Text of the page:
There was a moment at our recent Rare Disease Symposium when Dr. Michael Whyte, a pediatrician from Shriner’s Hospitals in St. Louis, presented video of a patient who is participating in a clinical trial. The patient, Amy, suffers from hypophosphatasia (HPP), a genetic bone disease similar to rickets. The trial is for an enzyme replacement therapy developed collaboratively by Dr. Whyte, Dr. José Luis Millán and Enobia Pharma to treat HPP. Before treatment, Amy’s bones were so soft she had to be flown to the trial in an insulated box. She was weeks away from dying. In the video, she runs, jumps and kicks a ball. Hard not to be moved.
Enobia’s HPP drug is in Phase II clinical trials and looks quite promising. However, rare diseases present a difficult problem. While relatively few people suffer from any single rare disease, there are thousands of these conditions. Large pharmaceutical and biotech companies have a difficult time addressing them because they have not figured out how to make back their investments. But the issues go even deeper. How do you conduct a robust clinical trial on a new treatment when only a handful of people need to be treated? And how do you balance the regulatory environment to ensure that new, safe treatments can reach patients? In fact, how do you even diagnose a rare disease when so few physicians have any experience with it?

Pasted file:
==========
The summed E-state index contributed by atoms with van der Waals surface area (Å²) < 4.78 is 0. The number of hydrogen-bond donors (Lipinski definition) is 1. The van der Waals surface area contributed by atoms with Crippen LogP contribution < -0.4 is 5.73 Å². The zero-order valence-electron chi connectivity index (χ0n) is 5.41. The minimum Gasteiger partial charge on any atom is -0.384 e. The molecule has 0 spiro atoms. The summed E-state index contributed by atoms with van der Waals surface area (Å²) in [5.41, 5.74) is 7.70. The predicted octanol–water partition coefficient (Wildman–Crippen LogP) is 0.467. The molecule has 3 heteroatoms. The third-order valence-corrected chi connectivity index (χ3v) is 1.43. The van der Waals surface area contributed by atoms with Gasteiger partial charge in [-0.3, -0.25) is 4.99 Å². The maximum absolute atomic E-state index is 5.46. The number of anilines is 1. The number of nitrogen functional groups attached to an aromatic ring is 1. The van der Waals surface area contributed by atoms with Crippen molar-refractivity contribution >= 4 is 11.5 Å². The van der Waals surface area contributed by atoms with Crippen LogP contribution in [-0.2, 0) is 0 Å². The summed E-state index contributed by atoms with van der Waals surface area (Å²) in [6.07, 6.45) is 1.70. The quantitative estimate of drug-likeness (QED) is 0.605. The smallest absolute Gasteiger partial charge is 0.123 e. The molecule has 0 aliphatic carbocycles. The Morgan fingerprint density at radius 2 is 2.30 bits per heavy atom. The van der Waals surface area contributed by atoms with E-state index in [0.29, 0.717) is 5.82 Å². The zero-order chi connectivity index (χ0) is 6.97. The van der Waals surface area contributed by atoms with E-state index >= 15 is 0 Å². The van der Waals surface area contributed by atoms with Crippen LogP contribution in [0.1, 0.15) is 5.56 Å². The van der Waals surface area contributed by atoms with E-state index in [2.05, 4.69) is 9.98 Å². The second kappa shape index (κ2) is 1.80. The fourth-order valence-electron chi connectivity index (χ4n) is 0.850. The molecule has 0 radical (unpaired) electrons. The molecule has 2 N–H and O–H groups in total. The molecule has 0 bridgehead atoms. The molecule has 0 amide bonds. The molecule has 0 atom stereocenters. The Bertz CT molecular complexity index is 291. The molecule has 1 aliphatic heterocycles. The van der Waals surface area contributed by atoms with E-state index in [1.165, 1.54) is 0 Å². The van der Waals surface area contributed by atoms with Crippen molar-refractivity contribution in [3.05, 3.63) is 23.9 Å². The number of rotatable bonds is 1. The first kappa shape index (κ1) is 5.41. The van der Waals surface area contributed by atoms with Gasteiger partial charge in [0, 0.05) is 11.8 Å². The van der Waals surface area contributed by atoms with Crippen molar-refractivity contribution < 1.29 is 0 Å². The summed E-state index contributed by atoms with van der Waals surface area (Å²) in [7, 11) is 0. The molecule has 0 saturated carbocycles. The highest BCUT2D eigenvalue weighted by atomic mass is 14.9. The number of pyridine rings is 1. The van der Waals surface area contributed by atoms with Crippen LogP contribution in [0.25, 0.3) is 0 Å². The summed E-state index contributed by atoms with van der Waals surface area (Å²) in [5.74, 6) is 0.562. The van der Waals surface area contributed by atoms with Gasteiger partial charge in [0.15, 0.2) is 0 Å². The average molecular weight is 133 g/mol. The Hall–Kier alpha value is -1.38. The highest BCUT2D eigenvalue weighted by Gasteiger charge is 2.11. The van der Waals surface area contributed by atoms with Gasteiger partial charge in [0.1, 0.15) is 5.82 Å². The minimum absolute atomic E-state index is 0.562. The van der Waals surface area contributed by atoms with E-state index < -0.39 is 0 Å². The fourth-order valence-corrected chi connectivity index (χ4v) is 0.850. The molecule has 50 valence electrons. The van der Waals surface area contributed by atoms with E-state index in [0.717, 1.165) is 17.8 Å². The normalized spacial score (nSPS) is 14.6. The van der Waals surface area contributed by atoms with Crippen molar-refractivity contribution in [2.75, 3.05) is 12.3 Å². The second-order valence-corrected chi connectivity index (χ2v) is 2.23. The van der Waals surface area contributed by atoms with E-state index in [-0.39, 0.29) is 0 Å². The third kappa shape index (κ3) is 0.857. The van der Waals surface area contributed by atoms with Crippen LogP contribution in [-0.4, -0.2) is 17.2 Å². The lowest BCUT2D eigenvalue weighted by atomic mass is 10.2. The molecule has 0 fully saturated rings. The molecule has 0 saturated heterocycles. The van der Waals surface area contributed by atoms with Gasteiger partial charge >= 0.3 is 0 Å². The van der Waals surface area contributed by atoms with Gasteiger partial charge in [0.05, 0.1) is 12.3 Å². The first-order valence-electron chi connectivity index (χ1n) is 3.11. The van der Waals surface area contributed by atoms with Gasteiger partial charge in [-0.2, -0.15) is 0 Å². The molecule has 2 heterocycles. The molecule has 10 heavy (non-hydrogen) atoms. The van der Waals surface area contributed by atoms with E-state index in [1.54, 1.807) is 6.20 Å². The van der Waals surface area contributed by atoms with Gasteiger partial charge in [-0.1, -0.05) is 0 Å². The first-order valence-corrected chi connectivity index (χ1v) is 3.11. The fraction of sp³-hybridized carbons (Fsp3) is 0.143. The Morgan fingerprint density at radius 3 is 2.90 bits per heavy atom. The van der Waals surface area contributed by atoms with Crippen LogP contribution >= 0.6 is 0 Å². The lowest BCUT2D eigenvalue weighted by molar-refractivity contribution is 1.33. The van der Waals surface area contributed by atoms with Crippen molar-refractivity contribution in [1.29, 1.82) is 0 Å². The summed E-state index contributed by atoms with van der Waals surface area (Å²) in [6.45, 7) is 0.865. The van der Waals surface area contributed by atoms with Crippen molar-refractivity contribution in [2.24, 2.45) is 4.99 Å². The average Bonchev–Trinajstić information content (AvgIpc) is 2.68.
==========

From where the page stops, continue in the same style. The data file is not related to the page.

The 2nd Annual Rare Disease Symposium, held on February 25 on our La Jolla campus, discussed all these issues and many more. On the regulatory side, Dr. Steve Groft, who directs the Office of Rare Diseases at NIH, spoke of the challenges of developing treatments and ways to overcome those challenges. Dr. Emil Kakkis, who founded the EveryLife Foundation to help reform the regulatory process, discussed translating research into treatments. Dr. Jannine Cody, from the University of Texas, San Antonio, who earned her Ph.D. to study Chromosome 18 conditions after her daughter was diagnosed with one, discussed the many ways parents can become involved in the fight against these conditions.
The disease presentations were equally enlightening. Symposium co-chairs Drs. Hudson Freeze and Yu Yamaguchi presented their work on Congenital Disorders of Glycosylation (CDG) and Multiple Hereditary Exostoses (MHE) respectively. Dr. Millán also joined Dr. Whyte for a Q & A on HPP.
More than a hundred people filled the auditorium, including scientists, patients, parents and advocates. Enobia flew in HPP families from all over the country. Some of the younger patients got restless while their parents listened to the presentations but their presence served as a powerful reminder of the urgency behind our mantra – From Research, the Power to Cure. The audience was international, as a live video webcast (also sponsored by Enobia), brought the proceedings to people around the world. Quite a few people sent in questions via the live feed to Drs. Whyte and Millán.
Through our research, collaborations and symposia, Sanford-Burnham is helping lead the charge against rare diseases. In his opening remarks Dr. Freeze announced the creation of The Rocket Fund, which will direct philanthropic gifts to Sanford-Burnham rare disease research.
To learn more about the symposium, read Treating rare diseases: A job for patients and parents (North County Times) and listen to Orphan diseases look for parents with a cure (KPBS).